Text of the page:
Kolkata’s popular bar and restaurant zone, Park Street, may have taken a hit during the lockdown, but that has not prevented opening of new places since. One of the latest being OCTA. But for this new bar and restaurant, the challenge lay elsewhere – of creating its own identity. OCTA decided to play on the mood factor, by creating a relaxed dining space by day and a vibrant hotspot by night, luxurious yet casual.
“I was really keen on offering something new to the city, a space that is just not a lounge or a night club but an all-day bar and dining option for every age group, with good food and great ambience,” said owner Abhishek Kajaria.
Spread over 4,000 sq feet, with a double height ceiling, Octa consists of two levels. While the lower level consists of a regular seating zone with a well-stocked bar (serving premium pouring brands and signature cocktails) at one end, the mezzanine had a lounge feel with leathered upholstered seating, an open kitchen, and a small private dining area.
Tasked with creating a new destination, art designer and ace scenographer Swarup Dutta used a lot of industrial inputs, often repurposed, for the trendy look. “It was important to keep in mind the mood changing aspect of the place,” said Dutta.
Industrial grids were used for the lower area and the bar, and industrial ceiling to tame the uneven surfaces and wiring from the nightclub days. Exposed brick structures and neon signage juxtaposed with the overall colour palette consisting of grey with yellow overtones.
What was striking was the digital montages (executed by Sumanta Chakravorty) celebrating the aspects of fun and play in people’s lives. Those at the mezzanine level consisted of series depicting women glammed up with everyday household utensils, a reflection of the state of affair during the pandemic, balancing the mundane with people’s desire to dress up and enjoy, according to the artist.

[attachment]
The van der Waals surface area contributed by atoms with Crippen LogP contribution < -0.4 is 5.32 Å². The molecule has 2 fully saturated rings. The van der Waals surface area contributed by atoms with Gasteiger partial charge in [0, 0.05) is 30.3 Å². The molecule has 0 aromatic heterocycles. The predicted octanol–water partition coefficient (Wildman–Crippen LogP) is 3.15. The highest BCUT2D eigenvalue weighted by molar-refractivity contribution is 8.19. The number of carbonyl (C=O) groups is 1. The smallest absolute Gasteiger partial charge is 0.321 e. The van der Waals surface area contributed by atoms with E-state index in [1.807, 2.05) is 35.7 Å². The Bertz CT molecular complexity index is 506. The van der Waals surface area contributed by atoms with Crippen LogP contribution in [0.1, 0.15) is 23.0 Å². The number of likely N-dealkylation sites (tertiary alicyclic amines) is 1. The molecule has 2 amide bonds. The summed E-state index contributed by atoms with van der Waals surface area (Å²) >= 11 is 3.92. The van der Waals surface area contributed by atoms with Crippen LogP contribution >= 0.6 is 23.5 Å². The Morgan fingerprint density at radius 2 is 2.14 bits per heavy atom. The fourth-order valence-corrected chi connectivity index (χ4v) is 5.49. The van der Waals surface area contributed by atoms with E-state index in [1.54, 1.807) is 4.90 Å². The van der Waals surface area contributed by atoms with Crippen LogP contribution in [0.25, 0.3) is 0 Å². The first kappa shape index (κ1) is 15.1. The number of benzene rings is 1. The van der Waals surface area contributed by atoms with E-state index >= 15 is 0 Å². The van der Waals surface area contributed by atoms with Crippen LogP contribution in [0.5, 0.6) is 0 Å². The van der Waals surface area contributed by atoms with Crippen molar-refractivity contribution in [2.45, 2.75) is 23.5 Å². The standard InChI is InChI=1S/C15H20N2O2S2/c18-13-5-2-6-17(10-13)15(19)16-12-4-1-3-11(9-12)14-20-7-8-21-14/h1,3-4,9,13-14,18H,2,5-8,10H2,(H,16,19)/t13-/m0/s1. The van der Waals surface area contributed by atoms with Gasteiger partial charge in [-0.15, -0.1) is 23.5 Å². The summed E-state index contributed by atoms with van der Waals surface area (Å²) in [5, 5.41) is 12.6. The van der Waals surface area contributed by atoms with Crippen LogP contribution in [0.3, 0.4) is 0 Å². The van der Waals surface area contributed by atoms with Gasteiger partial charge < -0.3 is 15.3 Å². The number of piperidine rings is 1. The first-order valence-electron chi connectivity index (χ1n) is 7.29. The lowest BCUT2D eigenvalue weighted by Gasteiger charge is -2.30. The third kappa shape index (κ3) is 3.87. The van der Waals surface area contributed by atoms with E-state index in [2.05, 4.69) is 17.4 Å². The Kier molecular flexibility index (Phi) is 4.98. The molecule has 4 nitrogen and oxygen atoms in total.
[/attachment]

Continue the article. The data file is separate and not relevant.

The menu is split equally between vegetarian and non-vegetarian dishes, with options for those who prefer eggs, or want Jain or vegan food. To ensure OCTA’s exclusive presence, noted chef Shaun Kenworthy (also in charge of Hammer’s kitchen) focused on a menu curated around small plates and large bowls, exploiting Asian flavours, balancing the traditional with experimental. “Great Asian small plates as we know everyone loves to share, a great bar and larger bowls for the solo hungry eater,” was how chef Kenworthy explained it.
The Edamame Bonbons (Rs 350), a savoury mix of sushi rice, edamame, spicy mayo, black truffle, was a perfect starter for us. If you love munchies, the salt and pepper squid (Rs 450) is a must. Other small plate favourites included curried mushroom buns, crispy water chestnuts, sesame grilled New Zealand lamb chop, spicy crab cakes with Bengal’s very own Gondhoraj lemon. One of the most popular small plates that was emptied fast was the spinach wrapped prawn paturi (Rs 490) spiced up with Asian pesto and Kasundi Miso.
If you are looking for large portions, you may try the Japanese Caesar Salad (Rs 380) with Romaine lettuce, crispy tofu, cherry tomatoes, miso dressing, and crisp nori, or the Asian Chicken Salad (Rs 380) with Napa cabbage, Romaine lettuce, tofu, coriander, and sesame ginger dressing. Depending on your food style, you may try the mixed vegetables in Malay curry or the Mutton Rendang in a thick flavourful gravy; both dishes come with a side of Malay Paratha or Jasmine Rice.
Choice of desserts include Yuzu Cheesecake, Apple pie and Custard bao paired with vanilla ice cream, Matcha tiramisu with Lotus biscuit, Ginger Chocolate Fondant - raspberry sauce, wasabi ice cream, to name a few.